Ian Swinburne, Professor

Closed (1) How does the zebrafish eye develop the ability to manage pressure?

Applications for fall 2021 are now closed for this project.

Day-to-day health of the eye relies on the accumulation of the eye’s internal fluid being balanced by release of excess fluid or pressure. The fluid’s flow and pressure help keep the eye’s tissues healthy and the correct size and shape. Glaucoma, a leading cause of blindness, is usually characterized by elevated fluid pressure within the eye. Elevated pressure within the eye’s chambers harms the optic nerve by transmitting excess force to its cells. The physical pinching of the optic nerve damages its cells thus deteriorating the transmission of signals from the eye to the brain. As the underlying mechanisms of disease progression are incompletely understood, there is an urgent need to determine how the relevant physiologies develop and function.

A goal of our group is to determine how genes associated with various forms of glaucoma alter the development or function of the cells and tissues that manage pressure within the eye. The work of many researchers indicates that tissues called Schlemm’s canal and the trabecular meshwork, located in the front of the eye, are the primary site of fluid release within the eye. We hypothesize that a subset of mutations that are associated with glaucoma in human patients alter the mechanism by which Schlemm’s canal and the trabecular meshwork promote release of excess fluid.



We identified 110 zebrafish orthologs and paralogs of genes implicated or associated with glaucoma in humans. Together, we will harness the great power of Cas9 to knock-out these genes in zebrafish. We will apply embryology, live imaging, and molecular and cellular analyses to determine how loss of these genes might alter pressure management within the zebrafish eye. The apprentice will be trained in zebrafish developmental genetics, molecular biology, live imaging, and data analysis.

After the team’s initial screen, a more independent project may be developed to dissect the activities of proteins in the context of the eye’s development and homeostasis.

Day-to-day supervisor for this project: Samara Williams, Staff Researcher

Qualifications: We are looking for a curious, organized, and self-motivated apprentice that has good communications skills and enjoys working with a team.

Weekly Hours: 12 or more hours

Related website: http://www.swinburnelab.org

Closed (2) Using live-organism imaging and genome-editing to discover how cells in developing organs eat

Applications for fall 2021 are now closed for this project.

We are beginning an exciting moment in cell biology. The movements of molecules within tissues of a whole vertebrate can now be visualized with light microscopy. These feats of microscopy bridge an important gap in cell biology: how the dynamics of proteins and organelles govern the development of tissues and organs. We aim to establish zebrafish lines where a protein of interest is fluorescently tagged in order to track its dynamics as cells differentiate. These lines will be used for live-organism imaging where we will investigate how pluripotent cells take in molecules from their tissue’s neighborhood to promote the development and function of organs such as the skin, brain, eye, and ear. In particular, we will focus on clathrin-mediated endocytosis (CME) that serves as a major entryway into cells.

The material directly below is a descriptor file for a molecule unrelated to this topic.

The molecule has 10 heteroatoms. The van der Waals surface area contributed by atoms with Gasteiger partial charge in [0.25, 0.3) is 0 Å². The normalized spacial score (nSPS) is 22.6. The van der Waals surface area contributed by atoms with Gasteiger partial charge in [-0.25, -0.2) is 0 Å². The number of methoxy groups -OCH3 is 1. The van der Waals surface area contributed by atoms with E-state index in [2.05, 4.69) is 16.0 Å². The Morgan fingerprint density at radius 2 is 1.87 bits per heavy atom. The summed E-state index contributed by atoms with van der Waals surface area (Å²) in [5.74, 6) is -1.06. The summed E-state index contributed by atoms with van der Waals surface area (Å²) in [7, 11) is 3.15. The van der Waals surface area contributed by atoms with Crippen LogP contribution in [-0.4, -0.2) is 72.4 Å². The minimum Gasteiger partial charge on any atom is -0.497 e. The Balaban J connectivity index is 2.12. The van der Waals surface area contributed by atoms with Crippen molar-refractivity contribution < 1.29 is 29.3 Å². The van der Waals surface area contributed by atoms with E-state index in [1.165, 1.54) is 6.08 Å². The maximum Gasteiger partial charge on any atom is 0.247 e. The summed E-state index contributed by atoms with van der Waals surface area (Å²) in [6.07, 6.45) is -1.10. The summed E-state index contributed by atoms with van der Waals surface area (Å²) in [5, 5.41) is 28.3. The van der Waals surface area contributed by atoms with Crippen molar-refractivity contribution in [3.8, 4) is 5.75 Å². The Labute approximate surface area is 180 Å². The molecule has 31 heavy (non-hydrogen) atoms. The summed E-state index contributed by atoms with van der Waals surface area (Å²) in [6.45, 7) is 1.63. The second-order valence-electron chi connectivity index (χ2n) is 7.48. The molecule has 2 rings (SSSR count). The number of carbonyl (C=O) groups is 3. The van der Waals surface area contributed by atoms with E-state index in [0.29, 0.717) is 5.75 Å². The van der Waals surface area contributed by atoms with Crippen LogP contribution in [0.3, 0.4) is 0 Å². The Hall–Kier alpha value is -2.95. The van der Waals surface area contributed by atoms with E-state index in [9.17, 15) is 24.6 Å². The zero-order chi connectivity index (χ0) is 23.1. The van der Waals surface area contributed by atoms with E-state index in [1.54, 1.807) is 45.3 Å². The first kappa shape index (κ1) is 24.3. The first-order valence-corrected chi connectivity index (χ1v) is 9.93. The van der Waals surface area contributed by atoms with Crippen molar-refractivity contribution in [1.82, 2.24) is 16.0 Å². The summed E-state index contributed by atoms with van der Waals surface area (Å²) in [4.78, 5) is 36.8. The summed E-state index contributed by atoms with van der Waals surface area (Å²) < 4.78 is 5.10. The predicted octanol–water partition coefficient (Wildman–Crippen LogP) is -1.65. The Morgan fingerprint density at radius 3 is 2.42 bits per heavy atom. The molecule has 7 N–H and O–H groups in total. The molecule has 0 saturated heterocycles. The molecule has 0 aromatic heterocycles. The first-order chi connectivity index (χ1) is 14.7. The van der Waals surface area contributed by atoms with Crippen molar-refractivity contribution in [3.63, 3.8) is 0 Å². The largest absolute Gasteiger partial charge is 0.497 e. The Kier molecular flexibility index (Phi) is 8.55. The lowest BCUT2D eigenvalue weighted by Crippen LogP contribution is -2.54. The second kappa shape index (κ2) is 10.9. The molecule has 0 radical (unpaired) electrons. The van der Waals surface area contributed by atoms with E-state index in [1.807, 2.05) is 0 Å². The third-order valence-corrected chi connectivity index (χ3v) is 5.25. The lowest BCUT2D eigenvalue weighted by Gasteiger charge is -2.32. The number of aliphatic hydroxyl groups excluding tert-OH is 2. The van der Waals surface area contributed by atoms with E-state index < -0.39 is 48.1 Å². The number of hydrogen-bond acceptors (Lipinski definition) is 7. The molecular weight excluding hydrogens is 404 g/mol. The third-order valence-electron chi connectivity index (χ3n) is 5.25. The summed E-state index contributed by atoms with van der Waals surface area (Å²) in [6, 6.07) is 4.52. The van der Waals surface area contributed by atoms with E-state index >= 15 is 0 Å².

Studies of CME have pushed the boundaries of microscopy to dissect the timing, order, and abundance of proteins at sites of CME, which involves the coordination of dozens of unique proteins over the time scale of a minute. Studies of CME have primarily focused on individual cells, however, there is a considerable gap in knowledge which can be addressed with modern microscopy to reveal how CME operates between cells, inside tissues, and within organs.

By using gene-editing to fuse fluorescent proteins to genes-of-interest in the host cells’ genome, protein dynamics can be studied without altering physiological expression levels. We are now interested in exploring the adaptability of CME in vivo using gene-edited zebrafish as a model organism. Zebrafish offer unique advantages for live-cell imaging since they are transparent in early development and there are robust genetic tools available. This project proposal calls for students who are interested in working at the intersection of developmental biology, live-cell microscopy, and image-analysis. Together we will generate zebrafish lines for various proteins-of-interest, image the specimens, and use computational science approaches to mine our data.


Day-to-day supervisor for this project: Cyna Shirazinejad, Ph.D. candidate

Qualifications: This project will provide training in several areas. First, we will use bioinformatics tools to assess the feasibility of our desired gene-editing targets. Next, we will use molecular biology techniques to generate reagents for gene-editing. Along the way, we will practice zebrafish husbandry to produce embryos that will be used as subjects for your gene-editing experiments. After generating successfully edited zebrafish lines, we will raise fish for future imaging experiments. Imaging of the zebrafish will take place in collaboration with the Advanced Bioimaging Center (ABC, UC Berkeley), where we will use cutting-edge microscopes and algorithms dedicated to study your movies of CME dynamics.

Weekly Hours: 12 or more hours

Related website: http://www.swinburnelab.org